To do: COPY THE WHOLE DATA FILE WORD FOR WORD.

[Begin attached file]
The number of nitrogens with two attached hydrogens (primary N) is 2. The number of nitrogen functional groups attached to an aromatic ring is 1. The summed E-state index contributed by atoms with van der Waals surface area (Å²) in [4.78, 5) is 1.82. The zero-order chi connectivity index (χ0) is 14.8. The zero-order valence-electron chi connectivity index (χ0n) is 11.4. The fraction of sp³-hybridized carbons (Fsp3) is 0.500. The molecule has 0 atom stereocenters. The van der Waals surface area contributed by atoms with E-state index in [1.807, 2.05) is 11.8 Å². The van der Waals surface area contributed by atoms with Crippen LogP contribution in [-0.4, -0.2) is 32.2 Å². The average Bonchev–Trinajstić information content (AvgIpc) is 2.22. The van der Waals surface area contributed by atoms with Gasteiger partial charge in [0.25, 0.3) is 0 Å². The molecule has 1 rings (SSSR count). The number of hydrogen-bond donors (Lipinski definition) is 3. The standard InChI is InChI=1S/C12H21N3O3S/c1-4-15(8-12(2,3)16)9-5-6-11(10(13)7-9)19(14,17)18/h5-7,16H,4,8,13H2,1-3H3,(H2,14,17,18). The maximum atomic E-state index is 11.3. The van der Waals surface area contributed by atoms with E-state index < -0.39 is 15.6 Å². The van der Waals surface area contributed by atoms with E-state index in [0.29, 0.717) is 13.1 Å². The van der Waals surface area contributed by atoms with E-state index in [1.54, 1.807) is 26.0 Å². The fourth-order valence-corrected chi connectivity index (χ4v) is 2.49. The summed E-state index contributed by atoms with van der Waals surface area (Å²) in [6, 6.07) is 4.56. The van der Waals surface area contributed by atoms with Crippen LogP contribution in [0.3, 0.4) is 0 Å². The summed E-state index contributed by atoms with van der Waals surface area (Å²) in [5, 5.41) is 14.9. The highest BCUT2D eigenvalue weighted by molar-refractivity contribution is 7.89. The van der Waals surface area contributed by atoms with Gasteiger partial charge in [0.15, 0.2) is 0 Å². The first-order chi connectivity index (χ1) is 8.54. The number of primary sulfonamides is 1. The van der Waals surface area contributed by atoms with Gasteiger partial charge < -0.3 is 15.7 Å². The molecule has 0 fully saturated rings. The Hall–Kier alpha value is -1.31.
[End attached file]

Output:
The number of nitrogens with two attached hydrogens (primary N) is 2. The number of nitrogen functional groups attached to an aromatic ring is 1. The summed E-state index contributed by atoms with van der Waals surface area (Å²) in [4.78, 5) is 1.82. The zero-order chi connectivity index (χ0) is 14.8. The zero-order valence-electron chi connectivity index (χ0n) is 11.4. The fraction of sp³-hybridized carbons (Fsp3) is 0.500. The molecule has 0 atom stereocenters. The van der Waals surface area contributed by atoms with E-state index in [1.807, 2.05) is 11.8 Å². The van der Waals surface area contributed by atoms with Crippen LogP contribution in [-0.4, -0.2) is 32.2 Å². The average Bonchev–Trinajstić information content (AvgIpc) is 2.22. The van der Waals surface area contributed by atoms with Gasteiger partial charge in [0.25, 0.3) is 0 Å². The molecule has 1 rings (SSSR count). The number of hydrogen-bond donors (Lipinski definition) is 3. The standard InChI is InChI=1S/C12H21N3O3S/c1-4-15(8-12(2,3)16)9-5-6-11(10(13)7-9)19(14,17)18/h5-7,16H,4,8,13H2,1-3H3,(H2,14,17,18). The maximum atomic E-state index is 11.3. The van der Waals surface area contributed by atoms with E-state index < -0.39 is 15.6 Å². The van der Waals surface area contributed by atoms with E-state index in [0.29, 0.717) is 13.1 Å². The van der Waals surface area contributed by atoms with E-state index in [1.54, 1.807) is 26.0 Å². The fourth-order valence-corrected chi connectivity index (χ4v) is 2.49. The summed E-state index contributed by atoms with van der Waals surface area (Å²) in [6, 6.07) is 4.56. The van der Waals surface area contributed by atoms with Crippen LogP contribution in [0.3, 0.4) is 0 Å². The summed E-state index contributed by atoms with van der Waals surface area (Å²) in [5, 5.41) is 14.9. The highest BCUT2D eigenvalue weighted by molar-refractivity contribution is 7.89. The van der Waals surface area contributed by atoms with Gasteiger partial charge in [0.15, 0.2) is 0 Å². The first-order chi connectivity index (χ1) is 8.54. The number of primary sulfonamides is 1. The van der Waals surface area contributed by atoms with Gasteiger partial charge < -0.3 is 15.7 Å². The molecule has 0 fully saturated rings. The Hall–Kier alpha value is -1.31.